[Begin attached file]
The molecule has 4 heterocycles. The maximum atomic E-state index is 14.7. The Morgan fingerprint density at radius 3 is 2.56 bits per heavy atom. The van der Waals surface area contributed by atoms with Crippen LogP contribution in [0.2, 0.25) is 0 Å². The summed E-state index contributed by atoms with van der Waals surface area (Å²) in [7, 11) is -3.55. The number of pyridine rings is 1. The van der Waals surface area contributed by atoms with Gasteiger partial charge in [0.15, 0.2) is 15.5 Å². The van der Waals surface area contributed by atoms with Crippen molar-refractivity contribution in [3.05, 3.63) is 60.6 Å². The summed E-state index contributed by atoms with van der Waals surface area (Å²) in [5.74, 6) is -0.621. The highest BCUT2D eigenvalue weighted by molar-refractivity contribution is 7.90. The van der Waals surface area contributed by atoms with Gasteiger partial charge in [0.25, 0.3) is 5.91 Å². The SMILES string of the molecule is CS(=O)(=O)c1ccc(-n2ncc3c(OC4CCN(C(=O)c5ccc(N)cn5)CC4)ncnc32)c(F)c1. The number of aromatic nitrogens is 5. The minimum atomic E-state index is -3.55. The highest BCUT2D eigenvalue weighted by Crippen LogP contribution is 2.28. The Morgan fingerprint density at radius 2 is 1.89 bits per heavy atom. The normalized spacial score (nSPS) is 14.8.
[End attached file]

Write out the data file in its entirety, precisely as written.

The molecule has 4 heterocycles. The maximum atomic E-state index is 14.7. The Morgan fingerprint density at radius 3 is 2.56 bits per heavy atom. The van der Waals surface area contributed by atoms with Crippen LogP contribution in [0.2, 0.25) is 0 Å². The summed E-state index contributed by atoms with van der Waals surface area (Å²) in [7, 11) is -3.55. The number of pyridine rings is 1. The van der Waals surface area contributed by atoms with Gasteiger partial charge in [0.15, 0.2) is 15.5 Å². The van der Waals surface area contributed by atoms with Crippen molar-refractivity contribution in [3.05, 3.63) is 60.6 Å². The summed E-state index contributed by atoms with van der Waals surface area (Å²) in [5.74, 6) is -0.621. The highest BCUT2D eigenvalue weighted by molar-refractivity contribution is 7.90. The van der Waals surface area contributed by atoms with Gasteiger partial charge in [0.25, 0.3) is 5.91 Å². The SMILES string of the molecule is CS(=O)(=O)c1ccc(-n2ncc3c(OC4CCN(C(=O)c5ccc(N)cn5)CC4)ncnc32)c(F)c1. The number of aromatic nitrogens is 5. The minimum atomic E-state index is -3.55. The highest BCUT2D eigenvalue weighted by Crippen LogP contribution is 2.28. The Morgan fingerprint density at radius 2 is 1.89 bits per heavy atom. The normalized spacial score (nSPS) is 14.8.